Without revealing details of our conversations long ago: whereas immigration patriots are often all too aware that immigration enthusiasts have absolutely no conception that opposing viewpoints exist, I am certain that Jim Webb does know they exist—even if he now chooses to disagree with them.
You can see this implicitly in the rest of his answer to Lopez’ question:
Let me start by saying my wife is an immigrant. She was a refugee, her family escaped from Vietnam on a boat— her entire extended family, after the communists took over, when hundreds of thousands of people were out there and thousands of them were dying. Went to two refugee camps, she never spoke English in her home, and she ended, as I said, graduating from Cornell Law School. That's not only American dream, that's a value that we have with a good immigration system in place. No country has—is a country without defining its borders. We need to resolve this issue. I actually introduced an amendment in the 2007 immigration bill... LOPEZ: ...Thank you, Senator. WEBB: ...Giving a pathway to citizenship to those people who had come here, and put down their roots, and met as a series of standards... COOPER: ...Thank you, Senator. WEBB: ...lost— I introduced that in 2007—We need a comprehensive reform, and we need to be able to define our borders.
(Emphases and links added).
Webb here conflates legal and illegal immigration in the approved Democrat/ Main Stream Media style, and talks about the notorious “pathway to citizenship” (with “a series of standards” that of course will never be enforced).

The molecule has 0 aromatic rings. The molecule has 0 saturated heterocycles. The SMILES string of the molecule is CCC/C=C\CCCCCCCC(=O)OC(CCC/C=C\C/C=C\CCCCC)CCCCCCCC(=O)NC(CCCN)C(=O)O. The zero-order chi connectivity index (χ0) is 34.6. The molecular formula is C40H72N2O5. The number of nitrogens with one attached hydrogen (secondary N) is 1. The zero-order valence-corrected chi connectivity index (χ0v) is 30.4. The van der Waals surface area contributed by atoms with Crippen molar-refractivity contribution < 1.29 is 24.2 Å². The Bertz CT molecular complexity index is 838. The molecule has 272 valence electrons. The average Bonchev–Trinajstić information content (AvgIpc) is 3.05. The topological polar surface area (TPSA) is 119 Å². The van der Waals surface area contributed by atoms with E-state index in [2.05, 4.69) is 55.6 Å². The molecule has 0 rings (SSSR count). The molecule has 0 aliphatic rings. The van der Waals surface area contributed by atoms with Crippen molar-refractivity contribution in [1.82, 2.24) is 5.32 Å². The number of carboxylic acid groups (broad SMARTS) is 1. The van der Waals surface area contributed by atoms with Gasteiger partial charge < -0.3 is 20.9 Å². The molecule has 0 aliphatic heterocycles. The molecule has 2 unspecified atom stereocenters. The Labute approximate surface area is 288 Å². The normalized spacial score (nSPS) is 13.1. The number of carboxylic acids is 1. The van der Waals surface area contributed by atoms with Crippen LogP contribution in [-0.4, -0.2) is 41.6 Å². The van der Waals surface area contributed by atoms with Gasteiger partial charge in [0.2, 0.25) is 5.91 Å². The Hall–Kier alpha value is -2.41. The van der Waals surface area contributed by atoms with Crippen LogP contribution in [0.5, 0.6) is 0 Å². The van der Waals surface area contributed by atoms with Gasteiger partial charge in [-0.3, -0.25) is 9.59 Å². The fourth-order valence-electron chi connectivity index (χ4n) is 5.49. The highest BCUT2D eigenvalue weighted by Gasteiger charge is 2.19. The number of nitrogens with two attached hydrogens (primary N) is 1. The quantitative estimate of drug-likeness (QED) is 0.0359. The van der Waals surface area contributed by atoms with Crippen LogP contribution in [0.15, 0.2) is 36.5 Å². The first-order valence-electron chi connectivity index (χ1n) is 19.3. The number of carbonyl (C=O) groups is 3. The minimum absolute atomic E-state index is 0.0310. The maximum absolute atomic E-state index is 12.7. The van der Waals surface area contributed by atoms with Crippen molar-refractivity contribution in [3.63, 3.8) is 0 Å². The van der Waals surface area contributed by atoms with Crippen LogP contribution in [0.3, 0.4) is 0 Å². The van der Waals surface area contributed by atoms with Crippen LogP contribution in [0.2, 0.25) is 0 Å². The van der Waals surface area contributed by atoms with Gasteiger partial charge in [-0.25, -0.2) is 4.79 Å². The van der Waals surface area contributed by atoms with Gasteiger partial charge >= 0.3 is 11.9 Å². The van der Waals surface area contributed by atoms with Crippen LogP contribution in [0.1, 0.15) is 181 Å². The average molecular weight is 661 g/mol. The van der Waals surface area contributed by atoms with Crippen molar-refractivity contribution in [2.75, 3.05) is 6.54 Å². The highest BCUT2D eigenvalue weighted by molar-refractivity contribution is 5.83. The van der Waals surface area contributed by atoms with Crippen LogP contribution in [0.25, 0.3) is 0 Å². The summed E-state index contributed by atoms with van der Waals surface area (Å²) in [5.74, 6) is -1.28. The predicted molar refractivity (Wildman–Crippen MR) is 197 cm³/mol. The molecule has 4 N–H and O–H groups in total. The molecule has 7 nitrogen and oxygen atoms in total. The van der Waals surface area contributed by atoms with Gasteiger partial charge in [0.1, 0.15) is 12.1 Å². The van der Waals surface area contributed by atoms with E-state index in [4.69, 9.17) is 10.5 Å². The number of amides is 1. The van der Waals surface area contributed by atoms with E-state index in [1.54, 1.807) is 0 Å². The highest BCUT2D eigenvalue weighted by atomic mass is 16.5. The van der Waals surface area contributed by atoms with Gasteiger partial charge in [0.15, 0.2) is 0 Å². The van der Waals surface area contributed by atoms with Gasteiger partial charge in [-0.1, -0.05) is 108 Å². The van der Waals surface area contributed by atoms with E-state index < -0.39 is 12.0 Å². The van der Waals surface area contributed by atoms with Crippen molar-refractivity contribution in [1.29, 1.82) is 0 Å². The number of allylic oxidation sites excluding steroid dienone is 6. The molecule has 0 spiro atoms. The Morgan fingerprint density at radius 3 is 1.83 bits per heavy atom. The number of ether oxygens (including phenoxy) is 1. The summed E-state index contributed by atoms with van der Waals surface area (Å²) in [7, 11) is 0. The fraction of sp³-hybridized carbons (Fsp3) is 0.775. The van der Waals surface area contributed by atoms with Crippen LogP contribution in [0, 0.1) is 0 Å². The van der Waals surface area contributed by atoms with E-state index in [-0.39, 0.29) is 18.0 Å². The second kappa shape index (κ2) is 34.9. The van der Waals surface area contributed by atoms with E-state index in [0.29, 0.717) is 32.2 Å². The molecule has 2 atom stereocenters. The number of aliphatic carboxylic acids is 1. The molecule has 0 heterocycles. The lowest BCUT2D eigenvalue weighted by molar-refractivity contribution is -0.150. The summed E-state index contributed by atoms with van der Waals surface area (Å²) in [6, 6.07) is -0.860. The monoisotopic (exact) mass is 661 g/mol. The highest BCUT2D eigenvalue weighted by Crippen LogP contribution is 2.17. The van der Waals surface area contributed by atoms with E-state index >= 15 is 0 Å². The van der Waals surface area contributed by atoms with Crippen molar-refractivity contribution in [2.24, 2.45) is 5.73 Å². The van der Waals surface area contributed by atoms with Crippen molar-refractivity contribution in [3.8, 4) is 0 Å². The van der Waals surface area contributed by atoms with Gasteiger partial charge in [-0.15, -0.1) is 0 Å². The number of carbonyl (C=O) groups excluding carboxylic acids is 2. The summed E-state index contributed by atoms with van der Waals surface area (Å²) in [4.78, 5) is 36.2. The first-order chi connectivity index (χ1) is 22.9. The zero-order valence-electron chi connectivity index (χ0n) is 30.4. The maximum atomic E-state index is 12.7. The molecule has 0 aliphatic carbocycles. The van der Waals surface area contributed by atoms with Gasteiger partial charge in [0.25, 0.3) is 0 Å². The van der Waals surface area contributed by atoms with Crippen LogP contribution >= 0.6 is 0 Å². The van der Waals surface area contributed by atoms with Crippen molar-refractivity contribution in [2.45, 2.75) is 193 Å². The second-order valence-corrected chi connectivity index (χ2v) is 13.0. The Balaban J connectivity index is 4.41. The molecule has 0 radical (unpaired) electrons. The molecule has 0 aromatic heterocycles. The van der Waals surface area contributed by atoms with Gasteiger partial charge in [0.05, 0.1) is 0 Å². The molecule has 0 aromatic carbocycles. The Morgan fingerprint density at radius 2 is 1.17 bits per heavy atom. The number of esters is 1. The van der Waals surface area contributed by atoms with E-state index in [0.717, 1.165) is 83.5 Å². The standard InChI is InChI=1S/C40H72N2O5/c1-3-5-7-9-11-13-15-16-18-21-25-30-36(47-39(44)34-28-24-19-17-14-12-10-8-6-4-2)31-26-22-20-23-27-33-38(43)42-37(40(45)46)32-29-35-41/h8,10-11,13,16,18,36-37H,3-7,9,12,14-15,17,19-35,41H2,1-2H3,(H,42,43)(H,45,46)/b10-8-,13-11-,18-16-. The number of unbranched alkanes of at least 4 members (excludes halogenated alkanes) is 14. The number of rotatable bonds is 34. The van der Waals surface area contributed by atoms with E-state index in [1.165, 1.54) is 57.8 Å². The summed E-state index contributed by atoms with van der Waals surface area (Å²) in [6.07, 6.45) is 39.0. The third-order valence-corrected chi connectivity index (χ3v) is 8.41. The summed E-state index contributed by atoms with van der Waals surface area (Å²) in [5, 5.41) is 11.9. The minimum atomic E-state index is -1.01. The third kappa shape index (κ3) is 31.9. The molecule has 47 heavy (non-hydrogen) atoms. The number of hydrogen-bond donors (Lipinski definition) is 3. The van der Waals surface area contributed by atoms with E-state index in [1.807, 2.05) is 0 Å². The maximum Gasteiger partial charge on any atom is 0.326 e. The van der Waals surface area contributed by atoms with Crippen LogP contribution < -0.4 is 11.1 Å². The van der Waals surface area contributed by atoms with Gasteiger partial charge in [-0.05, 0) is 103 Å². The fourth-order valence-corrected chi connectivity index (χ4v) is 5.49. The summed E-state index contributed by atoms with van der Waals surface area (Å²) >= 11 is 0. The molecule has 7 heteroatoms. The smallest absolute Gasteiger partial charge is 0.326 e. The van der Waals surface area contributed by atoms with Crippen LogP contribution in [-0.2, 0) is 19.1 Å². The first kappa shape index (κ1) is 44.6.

But note that he does also say “we need to be able define our borders”—ironically, an echo of Reagan’s 1983 comment: “This country has lost control of its borders. And no country can sustain that kind of position.” [Reagan pledges support for stalled immigration reform bill, By Richard L. Strout, Christian Science Monitor October 21, 1983]The other Democratic candidates gave no sign of acknowledging that a nation-state needs borders, or for that matter should exist at all. And this unfortunate insight can hardly have earned Webb any points with Democratic activists. But he said it anyway.
There’s even stronger evidence of Webb’s suppressed deviationism in this exchange about Affirmative Action (a.k.a. quotas). Tellingly, Webb was the only contender asked about this key neosocialist offensive: